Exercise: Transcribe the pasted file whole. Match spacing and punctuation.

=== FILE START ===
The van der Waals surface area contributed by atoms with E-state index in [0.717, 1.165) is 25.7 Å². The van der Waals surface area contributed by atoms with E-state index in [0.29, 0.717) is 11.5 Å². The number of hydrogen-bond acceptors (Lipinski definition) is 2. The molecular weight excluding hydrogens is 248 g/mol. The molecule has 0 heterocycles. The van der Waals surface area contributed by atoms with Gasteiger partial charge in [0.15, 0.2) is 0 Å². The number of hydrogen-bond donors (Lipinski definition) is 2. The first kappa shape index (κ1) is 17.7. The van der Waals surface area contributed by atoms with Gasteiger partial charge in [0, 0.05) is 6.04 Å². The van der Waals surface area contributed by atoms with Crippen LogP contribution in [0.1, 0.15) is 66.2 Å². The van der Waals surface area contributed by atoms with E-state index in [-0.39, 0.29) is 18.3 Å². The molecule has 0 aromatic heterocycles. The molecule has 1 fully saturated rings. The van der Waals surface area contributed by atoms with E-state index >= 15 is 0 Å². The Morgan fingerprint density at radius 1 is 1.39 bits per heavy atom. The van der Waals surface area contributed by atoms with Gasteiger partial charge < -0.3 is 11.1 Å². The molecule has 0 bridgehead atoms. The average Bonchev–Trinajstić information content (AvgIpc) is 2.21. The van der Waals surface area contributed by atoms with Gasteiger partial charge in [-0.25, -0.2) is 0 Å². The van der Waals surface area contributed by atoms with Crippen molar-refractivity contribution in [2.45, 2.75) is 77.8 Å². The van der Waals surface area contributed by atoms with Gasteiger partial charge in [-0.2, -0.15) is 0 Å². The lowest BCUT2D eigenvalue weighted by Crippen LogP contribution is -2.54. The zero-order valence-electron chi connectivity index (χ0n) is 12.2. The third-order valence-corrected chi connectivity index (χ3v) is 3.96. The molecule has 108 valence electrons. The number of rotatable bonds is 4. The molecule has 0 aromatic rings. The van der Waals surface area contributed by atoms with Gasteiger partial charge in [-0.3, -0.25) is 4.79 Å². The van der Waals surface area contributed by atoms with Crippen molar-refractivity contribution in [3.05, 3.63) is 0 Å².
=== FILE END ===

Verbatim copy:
The van der Waals surface area contributed by atoms with E-state index in [0.717, 1.165) is 25.7 Å². The van der Waals surface area contributed by atoms with E-state index in [0.29, 0.717) is 11.5 Å². The number of hydrogen-bond acceptors (Lipinski definition) is 2. The molecular weight excluding hydrogens is 248 g/mol. The molecule has 0 heterocycles. The van der Waals surface area contributed by atoms with Gasteiger partial charge in [0.15, 0.2) is 0 Å². The number of hydrogen-bond donors (Lipinski definition) is 2. The first kappa shape index (κ1) is 17.7. The van der Waals surface area contributed by atoms with Gasteiger partial charge in [0, 0.05) is 6.04 Å². The van der Waals surface area contributed by atoms with Crippen LogP contribution in [0.1, 0.15) is 66.2 Å². The van der Waals surface area contributed by atoms with E-state index in [-0.39, 0.29) is 18.3 Å². The molecule has 0 aromatic heterocycles. The molecule has 1 fully saturated rings. The van der Waals surface area contributed by atoms with E-state index >= 15 is 0 Å². The Morgan fingerprint density at radius 1 is 1.39 bits per heavy atom. The van der Waals surface area contributed by atoms with Gasteiger partial charge < -0.3 is 11.1 Å². The molecule has 0 bridgehead atoms. The average Bonchev–Trinajstić information content (AvgIpc) is 2.21. The van der Waals surface area contributed by atoms with Gasteiger partial charge in [-0.25, -0.2) is 0 Å². The van der Waals surface area contributed by atoms with Crippen molar-refractivity contribution in [2.45, 2.75) is 77.8 Å². The van der Waals surface area contributed by atoms with Gasteiger partial charge in [-0.2, -0.15) is 0 Å². The lowest BCUT2D eigenvalue weighted by Crippen LogP contribution is -2.54. The zero-order valence-electron chi connectivity index (χ0n) is 12.2. The third-order valence-corrected chi connectivity index (χ3v) is 3.96. The molecule has 108 valence electrons. The number of rotatable bonds is 4. The molecule has 0 aromatic rings. The van der Waals surface area contributed by atoms with Gasteiger partial charge in [-0.3, -0.25) is 4.79 Å². The van der Waals surface area contributed by atoms with Crippen molar-refractivity contribution in [3.05, 3.63) is 0 Å².